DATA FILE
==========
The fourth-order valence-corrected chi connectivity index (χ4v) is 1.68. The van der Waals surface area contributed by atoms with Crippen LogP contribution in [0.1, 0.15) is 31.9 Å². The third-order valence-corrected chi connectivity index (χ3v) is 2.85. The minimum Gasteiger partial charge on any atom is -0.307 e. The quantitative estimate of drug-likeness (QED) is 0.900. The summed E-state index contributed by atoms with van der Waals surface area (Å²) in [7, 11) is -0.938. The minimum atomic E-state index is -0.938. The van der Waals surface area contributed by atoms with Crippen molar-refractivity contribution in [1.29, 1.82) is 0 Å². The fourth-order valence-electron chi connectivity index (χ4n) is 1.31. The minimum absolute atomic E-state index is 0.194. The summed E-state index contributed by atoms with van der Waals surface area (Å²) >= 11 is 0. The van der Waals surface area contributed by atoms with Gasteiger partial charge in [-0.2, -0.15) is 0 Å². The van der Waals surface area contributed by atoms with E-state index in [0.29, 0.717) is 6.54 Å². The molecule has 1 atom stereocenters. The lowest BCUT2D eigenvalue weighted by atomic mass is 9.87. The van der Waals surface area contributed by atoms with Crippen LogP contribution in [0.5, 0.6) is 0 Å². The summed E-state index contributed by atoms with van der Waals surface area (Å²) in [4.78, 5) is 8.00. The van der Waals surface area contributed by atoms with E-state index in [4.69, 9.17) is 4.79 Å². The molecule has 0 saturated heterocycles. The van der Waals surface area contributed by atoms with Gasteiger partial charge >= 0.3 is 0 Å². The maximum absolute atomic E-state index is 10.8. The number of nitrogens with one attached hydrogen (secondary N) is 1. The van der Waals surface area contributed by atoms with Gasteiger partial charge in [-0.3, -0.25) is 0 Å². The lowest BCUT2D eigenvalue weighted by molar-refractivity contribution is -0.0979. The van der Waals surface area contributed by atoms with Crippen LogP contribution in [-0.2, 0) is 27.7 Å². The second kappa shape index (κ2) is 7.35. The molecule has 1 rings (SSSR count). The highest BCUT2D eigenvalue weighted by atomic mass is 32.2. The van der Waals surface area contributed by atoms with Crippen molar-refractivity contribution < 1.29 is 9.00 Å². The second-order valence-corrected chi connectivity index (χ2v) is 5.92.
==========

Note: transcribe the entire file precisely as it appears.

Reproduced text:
The fourth-order valence-corrected chi connectivity index (χ4v) is 1.68. The van der Waals surface area contributed by atoms with Crippen LogP contribution in [0.1, 0.15) is 31.9 Å². The third-order valence-corrected chi connectivity index (χ3v) is 2.85. The minimum Gasteiger partial charge on any atom is -0.307 e. The quantitative estimate of drug-likeness (QED) is 0.900. The summed E-state index contributed by atoms with van der Waals surface area (Å²) in [7, 11) is -0.938. The minimum atomic E-state index is -0.938. The van der Waals surface area contributed by atoms with Crippen molar-refractivity contribution in [1.29, 1.82) is 0 Å². The fourth-order valence-electron chi connectivity index (χ4n) is 1.31. The minimum absolute atomic E-state index is 0.194. The summed E-state index contributed by atoms with van der Waals surface area (Å²) >= 11 is 0. The van der Waals surface area contributed by atoms with Gasteiger partial charge in [-0.2, -0.15) is 0 Å². The van der Waals surface area contributed by atoms with E-state index in [0.29, 0.717) is 6.54 Å². The molecule has 1 atom stereocenters. The lowest BCUT2D eigenvalue weighted by atomic mass is 9.87. The van der Waals surface area contributed by atoms with Crippen LogP contribution in [0.5, 0.6) is 0 Å². The summed E-state index contributed by atoms with van der Waals surface area (Å²) in [4.78, 5) is 8.00. The van der Waals surface area contributed by atoms with E-state index in [4.69, 9.17) is 4.79 Å². The molecule has 0 saturated heterocycles. The van der Waals surface area contributed by atoms with Gasteiger partial charge >= 0.3 is 0 Å². The maximum absolute atomic E-state index is 10.8. The number of nitrogens with one attached hydrogen (secondary N) is 1. The van der Waals surface area contributed by atoms with Gasteiger partial charge in [-0.3, -0.25) is 0 Å². The lowest BCUT2D eigenvalue weighted by molar-refractivity contribution is -0.0979. The van der Waals surface area contributed by atoms with Crippen LogP contribution in [-0.2, 0) is 27.7 Å². The second kappa shape index (κ2) is 7.35. The molecule has 1 rings (SSSR count). The highest BCUT2D eigenvalue weighted by atomic mass is 32.2. The van der Waals surface area contributed by atoms with Crippen molar-refractivity contribution < 1.29 is 9.00 Å². The second-order valence-corrected chi connectivity index (χ2v) is 5.92.